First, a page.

Resurgence for beautiful canna lilies

A gardening column by Brian Minter

Canna lilies not only thrive in the heat of summer

Canna lilies not only thrive in the heat of summer

In the heat of summer (should we be so lucky), we normally would be looking to add a little extra punch to our gardens, and there is one family of plants that has so much to offer but really doesn’t get the attention it deserves.

Canna lilies have been around for a long time, but with interesting new foliage colours and blossoms, they’re experiencing a huge resurgence.

Canna leaves that resemble those of bananas and flowers that look like ginger lilies add a refreshing tropical touch to any container or garden bed. The problem is we don’t use enough of them.

I love cannas for their incredibly easy care. They not only thrive in the heat of summer but also, like dahlias, will carry your garden well into November.

From a single tuberous root, they will develop into huge clumps, making a magnificent display.

They also come in low (18 inches or 45 cm), medium (three feet or 90 cm) and tall (six feet or 180 cm) sizes.

Cannas can be used as foreground plantings or as  giant background specimens.

Cannas add drama. Their striking leaf colours and variegations create an opportunity for some fabulous combinations.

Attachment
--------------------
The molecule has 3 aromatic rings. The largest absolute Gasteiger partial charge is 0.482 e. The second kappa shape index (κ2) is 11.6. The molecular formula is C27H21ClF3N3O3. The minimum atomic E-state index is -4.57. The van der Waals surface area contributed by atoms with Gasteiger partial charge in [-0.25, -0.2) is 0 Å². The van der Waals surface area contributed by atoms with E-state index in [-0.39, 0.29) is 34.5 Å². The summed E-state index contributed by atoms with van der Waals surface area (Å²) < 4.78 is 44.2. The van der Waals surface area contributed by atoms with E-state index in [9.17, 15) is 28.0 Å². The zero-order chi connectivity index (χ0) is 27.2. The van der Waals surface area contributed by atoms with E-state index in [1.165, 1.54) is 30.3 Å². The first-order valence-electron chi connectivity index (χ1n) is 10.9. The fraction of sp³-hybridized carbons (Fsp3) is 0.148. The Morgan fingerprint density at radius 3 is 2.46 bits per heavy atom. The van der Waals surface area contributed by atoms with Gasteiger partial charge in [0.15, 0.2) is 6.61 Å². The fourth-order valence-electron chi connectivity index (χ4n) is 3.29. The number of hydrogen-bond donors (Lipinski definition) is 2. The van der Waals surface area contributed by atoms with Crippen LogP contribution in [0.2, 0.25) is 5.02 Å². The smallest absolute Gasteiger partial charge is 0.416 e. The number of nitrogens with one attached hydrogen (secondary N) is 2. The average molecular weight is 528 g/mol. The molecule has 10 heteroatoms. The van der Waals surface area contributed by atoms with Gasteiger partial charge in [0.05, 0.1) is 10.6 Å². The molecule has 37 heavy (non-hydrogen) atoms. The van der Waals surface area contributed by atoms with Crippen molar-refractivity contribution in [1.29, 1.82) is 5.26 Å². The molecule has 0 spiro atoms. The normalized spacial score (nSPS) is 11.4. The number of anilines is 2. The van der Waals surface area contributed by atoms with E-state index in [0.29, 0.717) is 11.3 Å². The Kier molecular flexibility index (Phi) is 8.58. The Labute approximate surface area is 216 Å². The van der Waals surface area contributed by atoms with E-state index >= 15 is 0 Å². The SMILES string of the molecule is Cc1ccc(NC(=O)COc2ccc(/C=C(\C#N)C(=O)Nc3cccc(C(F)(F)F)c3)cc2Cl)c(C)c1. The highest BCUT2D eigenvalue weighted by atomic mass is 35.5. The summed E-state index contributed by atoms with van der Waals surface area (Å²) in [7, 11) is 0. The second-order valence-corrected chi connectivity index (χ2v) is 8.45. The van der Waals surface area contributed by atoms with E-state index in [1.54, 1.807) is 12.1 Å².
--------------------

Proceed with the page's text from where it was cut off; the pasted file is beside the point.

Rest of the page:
There are dozens of canna varieties, but there are a few I’m really excited about. Black is still where it’s at, and there are a number of dark foliaged varieties. The master of black, however, is ‘Australia.’  This rather slender and elegant grower has almost black leaves with brilliant orange-red flowers.  It’s definitely a ‘wow’ plant in my book.

There’s one variety that I’ve had my eye on for some time now, and it’s called ‘Constitution.’ Its immense peach-coloured flowers open above rich light grey-pink veined foliage. It’s a class act and would be quite at home surrounded by dwarf echinacea.

Perhaps the most stunning of all cannas are the yellow and green varieties which, by the way, are all very similar.  Striped ‘Bengal Tiger,’ with its rich orange flowers, was one of the very first of the intense yellow and green striped varieties.

‘Pretoria’ looks almost identical with melon orange blooms and leaves similar to ‘Bengal Tiger,’ but with a tiny red margin on the outside of its leaves.

One of the newest introductions is a very classy white flowered variety with green foliage called ‘Ermine.’

The most popular of all the striped varieties is ‘Tropicana.’  It has intense green, orange- and red-striped foliage that changes intensity with the temperature and maturity of the leaves. Its orange flowers are a true compliment to its leaf colour.  It’s just a great plant.

Sometimes we simply get caught up in the foliage colours of cannas and overlook their exquisite blossoms.  Some, in particular, are breathtaking.

‘Cleopatra’, with its most unusual red and yellow patterns, is one of the most sought after flowering forms.

Today there are a whole series of designer colours such as peach, apricot and pink shaded varieties that blend in with our current colour schemes.

Remember:  cannas are well suited to both container and garden bed planting. They add both depth and vibrancy to any garden, but most of all, they can instantly add a magical touch of the tropics.


Brian Minter owns and operates Minter Gardens just outside of Chilliwack.

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